1. Do I reveal that my employer is taking credit for another's fashion design? No.

My employer and the real designer have a contract, and for me to reveal the truth would be a breech of that contract. It would expose my employer to liability and get me fired from a job I like. The context of the situation is not - according to my values - important enough to expose that level of dishonesty. If I were upset by the knowledge, my course of action would be to quietly resign and find a new job. If it were within the context of a serious situation - life or death - I would reveal the truth. A pair of jeans isn't worth all the ballyhoo.

2. Do I forgive a cop's abuse because it's been "cancelled out" by a good deed? No.

I've been assaulted by a police officer who saves my life a few days later. My opinion of the cop is formed by the assault: he is corrupt and has violated his mandate as a protector. I would have filed charges immediately. If he was still free and capable of rescuing me, I would appreciate his sudden attention to duty, but would not back off from the abuse complaint.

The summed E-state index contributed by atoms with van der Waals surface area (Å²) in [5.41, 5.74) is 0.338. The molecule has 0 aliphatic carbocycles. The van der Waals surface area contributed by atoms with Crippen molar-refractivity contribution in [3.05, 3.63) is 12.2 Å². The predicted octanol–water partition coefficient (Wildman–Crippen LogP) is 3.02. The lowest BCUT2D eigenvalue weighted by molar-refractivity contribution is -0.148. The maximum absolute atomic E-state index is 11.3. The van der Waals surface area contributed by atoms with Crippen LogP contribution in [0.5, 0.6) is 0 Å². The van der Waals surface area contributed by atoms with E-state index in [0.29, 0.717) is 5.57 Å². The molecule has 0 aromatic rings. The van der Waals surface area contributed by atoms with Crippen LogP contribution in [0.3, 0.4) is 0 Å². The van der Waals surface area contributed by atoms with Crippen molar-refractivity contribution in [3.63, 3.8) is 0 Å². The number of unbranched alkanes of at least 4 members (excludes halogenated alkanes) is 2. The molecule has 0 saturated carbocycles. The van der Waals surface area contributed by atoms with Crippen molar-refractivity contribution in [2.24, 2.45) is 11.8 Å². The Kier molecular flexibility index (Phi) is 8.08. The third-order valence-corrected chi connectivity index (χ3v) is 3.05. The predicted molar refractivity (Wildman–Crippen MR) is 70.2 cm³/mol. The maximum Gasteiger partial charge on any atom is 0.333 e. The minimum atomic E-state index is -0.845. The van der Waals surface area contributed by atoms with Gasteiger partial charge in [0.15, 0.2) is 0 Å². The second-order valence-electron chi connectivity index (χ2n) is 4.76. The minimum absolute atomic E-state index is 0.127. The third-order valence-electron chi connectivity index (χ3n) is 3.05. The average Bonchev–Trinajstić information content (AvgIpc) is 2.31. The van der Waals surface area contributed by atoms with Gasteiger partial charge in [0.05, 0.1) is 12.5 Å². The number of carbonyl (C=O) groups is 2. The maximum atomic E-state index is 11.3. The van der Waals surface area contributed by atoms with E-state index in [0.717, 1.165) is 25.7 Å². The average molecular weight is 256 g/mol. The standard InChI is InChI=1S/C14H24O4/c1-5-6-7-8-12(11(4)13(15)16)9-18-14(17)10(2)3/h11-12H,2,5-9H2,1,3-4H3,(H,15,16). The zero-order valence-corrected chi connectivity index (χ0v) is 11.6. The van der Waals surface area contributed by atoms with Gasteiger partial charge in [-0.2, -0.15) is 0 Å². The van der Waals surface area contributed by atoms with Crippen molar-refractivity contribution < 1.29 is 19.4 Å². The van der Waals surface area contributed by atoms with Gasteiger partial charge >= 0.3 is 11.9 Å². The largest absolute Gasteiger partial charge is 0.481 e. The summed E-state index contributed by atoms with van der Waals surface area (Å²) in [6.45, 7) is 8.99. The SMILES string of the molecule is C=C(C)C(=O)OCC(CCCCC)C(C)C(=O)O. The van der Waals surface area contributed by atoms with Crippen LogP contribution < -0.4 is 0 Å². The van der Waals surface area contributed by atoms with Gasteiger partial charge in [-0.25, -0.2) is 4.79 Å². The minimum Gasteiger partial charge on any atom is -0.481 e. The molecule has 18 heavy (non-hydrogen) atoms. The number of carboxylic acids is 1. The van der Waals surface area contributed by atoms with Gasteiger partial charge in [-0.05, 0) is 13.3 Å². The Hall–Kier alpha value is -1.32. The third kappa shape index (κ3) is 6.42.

3. So I feel remorse for someone dying as a result of someone else's wrongdoing? No.

If I were a doctor, I would not strike unless it were an absolute last resort. Without the context of the strike, it's difficult to understand whether I would be right or wrong.

However, if such a remotely extreme situation caused doctors to refuse to provide emergency medical service, those who are responsible for creating the conditions of the strike are morally responsible for the deaths of patients. It makes no difference if those patients are strangers or friends, although a valued friend would be a greater loss to me (personally).

4. Do I ditch a plane to save myself if others are in danger? No.

If I'm serving in the military, I'm serving the people and protecting them from harm, so the moral course of action would be to die in a controlled crash rather than ditch the plane and put people in danger. If I'm a private pilot, I would probably do the same, although if there were no way to avert crashing a plane into a populated area, I would try to evacuate the doomed craft.

5. Do I, a gawky teenage chemical bomb, turn in my classmates for bad behavior? Sadly, No.

I'm in a position of authority in a classroom, and placed between getting my classmates in trouble or losing my position by protecting them. If I'm 13, I'm not thinking rationally - only expediently - so I'd turn down the position in order to keep from being beaten or alienated by my classmates.